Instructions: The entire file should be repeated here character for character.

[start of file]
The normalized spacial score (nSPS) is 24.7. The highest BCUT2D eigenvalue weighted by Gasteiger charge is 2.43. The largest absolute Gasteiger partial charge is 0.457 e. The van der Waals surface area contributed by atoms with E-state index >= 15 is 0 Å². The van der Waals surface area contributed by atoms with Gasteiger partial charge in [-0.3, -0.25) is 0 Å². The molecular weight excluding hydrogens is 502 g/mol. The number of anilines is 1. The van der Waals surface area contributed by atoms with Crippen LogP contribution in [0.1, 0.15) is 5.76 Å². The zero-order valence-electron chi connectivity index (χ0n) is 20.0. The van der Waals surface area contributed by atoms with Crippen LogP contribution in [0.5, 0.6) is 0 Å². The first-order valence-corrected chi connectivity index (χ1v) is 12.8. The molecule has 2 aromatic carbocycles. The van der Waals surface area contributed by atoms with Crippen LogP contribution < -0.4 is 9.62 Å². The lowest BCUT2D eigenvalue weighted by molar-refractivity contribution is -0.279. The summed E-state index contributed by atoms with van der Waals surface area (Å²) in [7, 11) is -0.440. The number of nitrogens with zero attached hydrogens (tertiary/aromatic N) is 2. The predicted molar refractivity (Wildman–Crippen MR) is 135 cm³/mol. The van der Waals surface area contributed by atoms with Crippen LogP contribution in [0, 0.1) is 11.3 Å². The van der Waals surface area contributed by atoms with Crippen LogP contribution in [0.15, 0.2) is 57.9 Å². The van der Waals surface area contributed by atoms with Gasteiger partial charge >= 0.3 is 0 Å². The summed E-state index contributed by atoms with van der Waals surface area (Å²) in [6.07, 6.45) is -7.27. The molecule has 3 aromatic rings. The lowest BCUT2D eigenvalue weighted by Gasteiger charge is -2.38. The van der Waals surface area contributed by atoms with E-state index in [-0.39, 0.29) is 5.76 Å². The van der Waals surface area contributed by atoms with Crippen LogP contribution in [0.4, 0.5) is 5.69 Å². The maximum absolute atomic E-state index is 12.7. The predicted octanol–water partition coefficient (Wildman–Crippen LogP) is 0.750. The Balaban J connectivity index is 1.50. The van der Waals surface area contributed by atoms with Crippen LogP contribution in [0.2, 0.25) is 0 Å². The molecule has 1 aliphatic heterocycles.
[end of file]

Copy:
The normalized spacial score (nSPS) is 24.7. The highest BCUT2D eigenvalue weighted by Gasteiger charge is 2.43. The largest absolute Gasteiger partial charge is 0.457 e. The van der Waals surface area contributed by atoms with E-state index >= 15 is 0 Å². The van der Waals surface area contributed by atoms with Gasteiger partial charge in [-0.3, -0.25) is 0 Å². The molecular weight excluding hydrogens is 502 g/mol. The number of anilines is 1. The van der Waals surface area contributed by atoms with Crippen LogP contribution in [0.1, 0.15) is 5.76 Å². The zero-order valence-electron chi connectivity index (χ0n) is 20.0. The van der Waals surface area contributed by atoms with Crippen LogP contribution in [0.5, 0.6) is 0 Å². The first-order valence-corrected chi connectivity index (χ1v) is 12.8. The molecule has 2 aromatic carbocycles. The van der Waals surface area contributed by atoms with Crippen LogP contribution < -0.4 is 9.62 Å². The lowest BCUT2D eigenvalue weighted by molar-refractivity contribution is -0.279. The summed E-state index contributed by atoms with van der Waals surface area (Å²) in [7, 11) is -0.440. The number of nitrogens with zero attached hydrogens (tertiary/aromatic N) is 2. The predicted molar refractivity (Wildman–Crippen MR) is 135 cm³/mol. The van der Waals surface area contributed by atoms with Crippen LogP contribution in [0, 0.1) is 11.3 Å². The van der Waals surface area contributed by atoms with Crippen LogP contribution in [0.15, 0.2) is 57.9 Å². The van der Waals surface area contributed by atoms with Gasteiger partial charge >= 0.3 is 0 Å². The summed E-state index contributed by atoms with van der Waals surface area (Å²) in [6.07, 6.45) is -7.27. The molecule has 3 aromatic rings. The lowest BCUT2D eigenvalue weighted by Gasteiger charge is -2.38. The van der Waals surface area contributed by atoms with E-state index in [-0.39, 0.29) is 5.76 Å². The van der Waals surface area contributed by atoms with Crippen LogP contribution in [0.4, 0.5) is 5.69 Å². The maximum absolute atomic E-state index is 12.7. The predicted octanol–water partition coefficient (Wildman–Crippen LogP) is 0.750. The Balaban J connectivity index is 1.50. The van der Waals surface area contributed by atoms with Crippen LogP contribution in [0.2, 0.25) is 0 Å². The molecule has 1 aliphatic heterocycles.